By collecting genetic and molecular data to analyze using its vast computing power, Google aims to glimpse what a healthy human should look like and uncover biomarkers for disease, the Wall Street Journal reports. The Baseline Study, as the project is dubbed, first plans to enroll 175 people, with perhaps thousands to join later.
The study is being spearheaded by Andrew Conrad, who joined Google X a little more than a year ago, and his team of researchers from fields including biochemistry, optics, physiology, and molecular biology.
The Baseline Study plans to collect participants' genomes and family history information as well as data on how they metabolize food and drugs, how their hearts beats under stressful conditions, and more.
"Other mass medical and genomics studies exist. But Baseline will amass a much larger and broader set of new data," the Journal's Alistair Barr writes. "The hope is that this will help researchers detect killers such as heart disease and cancer far earlier, pushing medicine more toward prevention rather than the treatment of illness."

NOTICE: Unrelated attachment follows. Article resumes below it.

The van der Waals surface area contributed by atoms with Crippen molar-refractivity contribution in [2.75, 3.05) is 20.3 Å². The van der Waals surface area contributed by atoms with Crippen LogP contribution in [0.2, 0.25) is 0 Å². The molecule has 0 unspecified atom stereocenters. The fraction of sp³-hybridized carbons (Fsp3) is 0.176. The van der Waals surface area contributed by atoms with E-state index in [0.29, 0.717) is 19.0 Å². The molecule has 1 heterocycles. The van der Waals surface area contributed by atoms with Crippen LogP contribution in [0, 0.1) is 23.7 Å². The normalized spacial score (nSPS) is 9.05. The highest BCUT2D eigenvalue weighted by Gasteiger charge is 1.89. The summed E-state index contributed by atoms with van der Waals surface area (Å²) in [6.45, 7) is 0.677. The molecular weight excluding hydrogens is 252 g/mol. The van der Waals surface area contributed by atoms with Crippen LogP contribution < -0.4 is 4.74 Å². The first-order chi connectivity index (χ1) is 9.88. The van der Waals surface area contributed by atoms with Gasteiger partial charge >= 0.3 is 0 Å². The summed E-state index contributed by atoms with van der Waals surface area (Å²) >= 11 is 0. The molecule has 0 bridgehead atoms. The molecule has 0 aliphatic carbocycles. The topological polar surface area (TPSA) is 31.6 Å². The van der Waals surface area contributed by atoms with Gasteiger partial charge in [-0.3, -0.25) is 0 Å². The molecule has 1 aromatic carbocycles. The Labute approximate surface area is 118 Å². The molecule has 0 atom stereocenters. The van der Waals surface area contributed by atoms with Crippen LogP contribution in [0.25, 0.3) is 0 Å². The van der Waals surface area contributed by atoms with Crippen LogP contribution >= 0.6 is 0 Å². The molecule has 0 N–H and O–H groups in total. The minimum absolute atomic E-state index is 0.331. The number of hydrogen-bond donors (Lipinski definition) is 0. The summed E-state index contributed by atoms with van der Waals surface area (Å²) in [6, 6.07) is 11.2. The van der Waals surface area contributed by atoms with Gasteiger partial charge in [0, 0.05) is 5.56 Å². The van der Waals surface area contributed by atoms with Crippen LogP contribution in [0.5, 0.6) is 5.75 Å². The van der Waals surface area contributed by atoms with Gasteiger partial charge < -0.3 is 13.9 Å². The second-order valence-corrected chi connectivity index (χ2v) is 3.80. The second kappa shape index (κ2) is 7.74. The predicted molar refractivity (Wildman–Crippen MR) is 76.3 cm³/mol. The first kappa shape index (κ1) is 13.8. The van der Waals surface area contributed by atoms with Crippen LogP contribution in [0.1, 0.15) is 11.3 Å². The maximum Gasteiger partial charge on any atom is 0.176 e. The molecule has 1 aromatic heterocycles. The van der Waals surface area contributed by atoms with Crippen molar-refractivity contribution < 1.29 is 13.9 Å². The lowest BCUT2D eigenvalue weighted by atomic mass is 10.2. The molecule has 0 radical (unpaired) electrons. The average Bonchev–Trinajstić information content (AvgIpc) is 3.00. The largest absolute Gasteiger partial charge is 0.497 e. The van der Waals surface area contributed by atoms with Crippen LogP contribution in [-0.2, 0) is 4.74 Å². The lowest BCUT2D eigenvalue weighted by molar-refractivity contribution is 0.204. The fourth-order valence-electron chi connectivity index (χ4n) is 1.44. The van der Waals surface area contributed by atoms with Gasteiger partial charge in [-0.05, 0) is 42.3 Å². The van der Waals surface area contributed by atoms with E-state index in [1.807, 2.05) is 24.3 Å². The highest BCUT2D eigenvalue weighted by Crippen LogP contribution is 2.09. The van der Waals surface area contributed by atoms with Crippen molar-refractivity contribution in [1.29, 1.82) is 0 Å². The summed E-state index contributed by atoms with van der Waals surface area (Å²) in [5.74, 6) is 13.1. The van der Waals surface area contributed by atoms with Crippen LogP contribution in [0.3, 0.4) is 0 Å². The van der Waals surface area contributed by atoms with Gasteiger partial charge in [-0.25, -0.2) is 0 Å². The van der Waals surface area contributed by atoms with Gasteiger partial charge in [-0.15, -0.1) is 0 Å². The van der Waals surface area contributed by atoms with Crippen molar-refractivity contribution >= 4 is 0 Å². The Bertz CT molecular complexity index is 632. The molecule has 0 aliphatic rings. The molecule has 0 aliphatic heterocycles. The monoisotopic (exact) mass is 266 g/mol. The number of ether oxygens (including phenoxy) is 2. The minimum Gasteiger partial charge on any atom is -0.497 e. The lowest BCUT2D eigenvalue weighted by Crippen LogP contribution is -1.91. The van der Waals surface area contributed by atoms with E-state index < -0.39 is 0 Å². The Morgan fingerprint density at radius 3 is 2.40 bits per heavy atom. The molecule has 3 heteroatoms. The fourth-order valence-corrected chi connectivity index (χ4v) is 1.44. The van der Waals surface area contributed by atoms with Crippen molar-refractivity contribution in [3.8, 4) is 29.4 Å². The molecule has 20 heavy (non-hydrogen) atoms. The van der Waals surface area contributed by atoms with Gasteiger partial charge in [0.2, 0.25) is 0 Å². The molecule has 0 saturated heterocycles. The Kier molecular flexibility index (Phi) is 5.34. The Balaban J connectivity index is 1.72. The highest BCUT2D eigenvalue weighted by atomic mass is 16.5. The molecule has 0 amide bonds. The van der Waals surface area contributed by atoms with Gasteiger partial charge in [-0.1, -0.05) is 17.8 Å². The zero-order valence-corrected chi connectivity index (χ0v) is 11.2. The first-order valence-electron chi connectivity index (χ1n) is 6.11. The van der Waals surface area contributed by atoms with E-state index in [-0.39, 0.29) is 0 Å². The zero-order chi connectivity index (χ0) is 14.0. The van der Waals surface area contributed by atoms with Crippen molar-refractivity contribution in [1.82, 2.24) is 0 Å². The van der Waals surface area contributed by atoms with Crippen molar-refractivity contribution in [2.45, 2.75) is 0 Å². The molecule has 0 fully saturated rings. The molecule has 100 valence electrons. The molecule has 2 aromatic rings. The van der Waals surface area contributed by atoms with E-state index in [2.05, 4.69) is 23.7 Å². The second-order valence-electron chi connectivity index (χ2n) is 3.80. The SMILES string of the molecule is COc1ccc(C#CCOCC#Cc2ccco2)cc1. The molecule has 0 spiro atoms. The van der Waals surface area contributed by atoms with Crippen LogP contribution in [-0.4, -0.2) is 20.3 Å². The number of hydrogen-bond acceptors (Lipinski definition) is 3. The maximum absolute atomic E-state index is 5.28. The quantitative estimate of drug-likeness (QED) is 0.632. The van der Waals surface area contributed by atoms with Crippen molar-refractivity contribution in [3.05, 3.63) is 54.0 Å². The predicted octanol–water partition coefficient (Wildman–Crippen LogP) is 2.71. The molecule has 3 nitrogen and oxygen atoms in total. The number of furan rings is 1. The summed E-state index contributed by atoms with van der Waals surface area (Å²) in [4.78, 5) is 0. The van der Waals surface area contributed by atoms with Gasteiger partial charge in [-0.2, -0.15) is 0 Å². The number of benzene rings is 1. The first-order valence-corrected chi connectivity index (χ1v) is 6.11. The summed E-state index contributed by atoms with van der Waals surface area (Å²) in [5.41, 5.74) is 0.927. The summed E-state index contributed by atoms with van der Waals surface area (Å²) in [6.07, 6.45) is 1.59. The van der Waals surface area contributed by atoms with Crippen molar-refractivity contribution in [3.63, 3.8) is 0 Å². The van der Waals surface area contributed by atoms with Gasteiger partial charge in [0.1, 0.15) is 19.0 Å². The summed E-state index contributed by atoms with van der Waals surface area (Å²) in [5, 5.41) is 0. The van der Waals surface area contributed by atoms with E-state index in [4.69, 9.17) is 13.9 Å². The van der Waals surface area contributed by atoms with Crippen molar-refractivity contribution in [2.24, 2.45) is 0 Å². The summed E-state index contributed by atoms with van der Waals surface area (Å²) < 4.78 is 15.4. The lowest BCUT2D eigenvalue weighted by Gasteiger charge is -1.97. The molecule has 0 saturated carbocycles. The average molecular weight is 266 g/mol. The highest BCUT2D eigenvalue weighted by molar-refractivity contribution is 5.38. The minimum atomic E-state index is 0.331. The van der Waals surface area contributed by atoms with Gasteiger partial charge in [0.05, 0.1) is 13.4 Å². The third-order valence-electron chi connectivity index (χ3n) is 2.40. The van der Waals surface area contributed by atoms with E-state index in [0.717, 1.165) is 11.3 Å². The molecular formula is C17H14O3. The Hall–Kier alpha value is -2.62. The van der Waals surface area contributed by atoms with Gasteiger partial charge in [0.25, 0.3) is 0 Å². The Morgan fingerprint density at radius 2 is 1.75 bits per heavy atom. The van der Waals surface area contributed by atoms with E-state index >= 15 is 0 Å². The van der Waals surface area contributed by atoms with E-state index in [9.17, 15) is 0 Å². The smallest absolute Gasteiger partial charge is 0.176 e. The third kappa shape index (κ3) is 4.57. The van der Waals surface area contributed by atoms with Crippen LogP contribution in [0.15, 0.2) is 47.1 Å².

Critics wonder whether Google will be making the data publicly available and how the company will protect participants' identities and data, the Globe and Mail adds.
"I don't know their agenda, the issue here would be the transparency, are they going to make all this data available?" George Yousef from St. Michael's Hospital tells the Globe and Mail.
The Journal notes that institutional review boards at Duke University and Stanford University will oversee the study and control how the information is used.
"That's certainly an issue that's been discussed," Sam Gambhir, the chair of the radiology department at Stanford who has been working with Conrad on the project, tells the WSJ. "Google will not be allowed free rein to do whatever it wants with this data."